Like a parent doling out treats, volume 4 reveals a little more about the world of Mushi-Shi, and its ever-present guide, Ginko.  I gush about this series like a kid getting candy, but every time I watch it, there's something new to see.  It's so pretty, and the stories themselves are beautiful.  Each episode stands as its own fairy tale, exploring the delicate balance of nature, grief, acceptance, and the mailing of a letter.

Traveling through the mountains during a snowstorm, Ginko seeks shelter with a young woman and her little brother.  When Ginko learns that the boy can see mushi, he stays to help teach him to recognize the local varieties.  It wouldn't do to run across a less-friendly one, right?  Unfortunately, the boy does exactly that when he encounters an area of the mountain experiencing an eternal spring.  Delighted to find extra food, the boy doesn't realize there's a price.  It's up to Ginko to figure out what, exactly, the boy got into, and how to fix it.  Due to his tendency not to stay in any one place too long, Ginko doesn't form a great many attachments.  What happens when the potential to get attached is almost a certainty?   

Some attachments are best forgotten.  There are mushi that eat a person's memories, eventually leaving the victim an empty shell, no longer capable of remembering loved ones or even recalling the simplest tasks.  Even though the results of this parasitic mushi frighteningly resemble Alzheimer's, unlike that condition, there's a way to deal with the mushi.  As long as the victim sees his or her loved ones on a regular basis, and continues to live life fully, making new memories each day, the mushi is sated, and stays away from one's most precious and cherished memories.  For one woman, forgetting her past turns out to be a strange blessing.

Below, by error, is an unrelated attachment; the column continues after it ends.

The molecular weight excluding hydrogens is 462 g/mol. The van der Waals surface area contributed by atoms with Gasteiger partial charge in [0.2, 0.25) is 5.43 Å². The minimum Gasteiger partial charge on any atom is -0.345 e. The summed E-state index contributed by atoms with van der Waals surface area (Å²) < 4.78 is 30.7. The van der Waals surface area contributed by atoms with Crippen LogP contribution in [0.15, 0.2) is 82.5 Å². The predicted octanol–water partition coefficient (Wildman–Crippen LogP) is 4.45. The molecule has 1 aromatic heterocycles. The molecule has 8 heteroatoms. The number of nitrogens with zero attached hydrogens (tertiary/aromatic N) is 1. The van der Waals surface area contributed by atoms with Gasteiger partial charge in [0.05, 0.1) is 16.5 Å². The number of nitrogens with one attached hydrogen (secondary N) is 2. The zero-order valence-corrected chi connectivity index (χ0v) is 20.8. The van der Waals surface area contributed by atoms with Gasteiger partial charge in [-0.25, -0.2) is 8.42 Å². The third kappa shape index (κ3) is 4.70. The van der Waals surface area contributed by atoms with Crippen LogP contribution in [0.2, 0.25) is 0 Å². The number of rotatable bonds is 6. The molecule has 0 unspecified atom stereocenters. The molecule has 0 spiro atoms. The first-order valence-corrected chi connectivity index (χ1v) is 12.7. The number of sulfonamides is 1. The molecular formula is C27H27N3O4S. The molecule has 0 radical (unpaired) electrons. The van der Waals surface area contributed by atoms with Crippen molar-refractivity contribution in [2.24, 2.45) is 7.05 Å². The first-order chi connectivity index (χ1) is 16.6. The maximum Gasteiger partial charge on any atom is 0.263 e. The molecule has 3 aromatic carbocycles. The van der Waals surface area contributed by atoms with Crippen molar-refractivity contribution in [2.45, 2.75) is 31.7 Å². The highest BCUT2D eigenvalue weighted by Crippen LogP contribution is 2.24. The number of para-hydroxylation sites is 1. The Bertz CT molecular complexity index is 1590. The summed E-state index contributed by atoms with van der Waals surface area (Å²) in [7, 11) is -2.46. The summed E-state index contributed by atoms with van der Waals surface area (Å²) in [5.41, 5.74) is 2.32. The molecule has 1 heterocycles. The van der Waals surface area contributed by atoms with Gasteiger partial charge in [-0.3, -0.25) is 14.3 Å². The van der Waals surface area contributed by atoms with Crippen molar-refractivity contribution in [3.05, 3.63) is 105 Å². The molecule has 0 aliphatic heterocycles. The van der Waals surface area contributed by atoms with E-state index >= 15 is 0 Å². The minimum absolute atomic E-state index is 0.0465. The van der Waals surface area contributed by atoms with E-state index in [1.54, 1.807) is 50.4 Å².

Watching this series, I've often wondered how Ginko knows where to go, and how he corresponds with others.  He has no address, and still gets letters.
  There have been instances where he follows rumors, but other times, his destination seems far more planned.  I finally got my answer, in the form of mushi that live in the cocoons of silk worms.  Who knew?  Not surprisingly, this ingenious form of letter-carrying has a darker aspect.  When a girl loses her twin to the mushi, Ginko helps her understand and accept her loss.

A young painter leaves his mountain home to attend an art school in the city.  Achieving success, he never quite finds the time to return home until it's much too late.  Now his assistance is neither wanted nor appreciated, but he manages to find a place outside the community, which had been destroyed by a mudslide several years before.  Following the trail of a "magical jacket," Ginko ends up in the small mountain community, having tracked the painting on the jacket to the young man.  He offers to help the young man, in return for the jacket, which has been infested with mushi.  It greatly humanizes Ginko to know he's not above lying to a friend.  Really, that's not as bad as it sounds...

For the first time, I finally got to see the packaging, which is as nice as one would expect from a series of this quality.  Enclosed in a pretty, matte cardboard sleeve, the plastic case has a nifty reversible cover.  There are goodies inside, too, including an illustrated booklet detailing the characters appearing in the volume, and an art card.  Since I am in love with the way this series looks, any chance to get to see more artwork is welcome!

Volume four continues the series' high quality with strong storylines and beautiful animation.  By turns dreamlike and whimsical to downright creepy, each episode is different and interesting and provides a tight plot.  There are no wasted words or actions.  Mushi-Shi has been consistently good, and I'm hoping for another great helping of stories when volume 5 comes out. 

Details: Runtime 1:40, contains episodes 15-18.  Extras on the dvd include director interviews for music and the opening, as well as textless songs and a few trailers.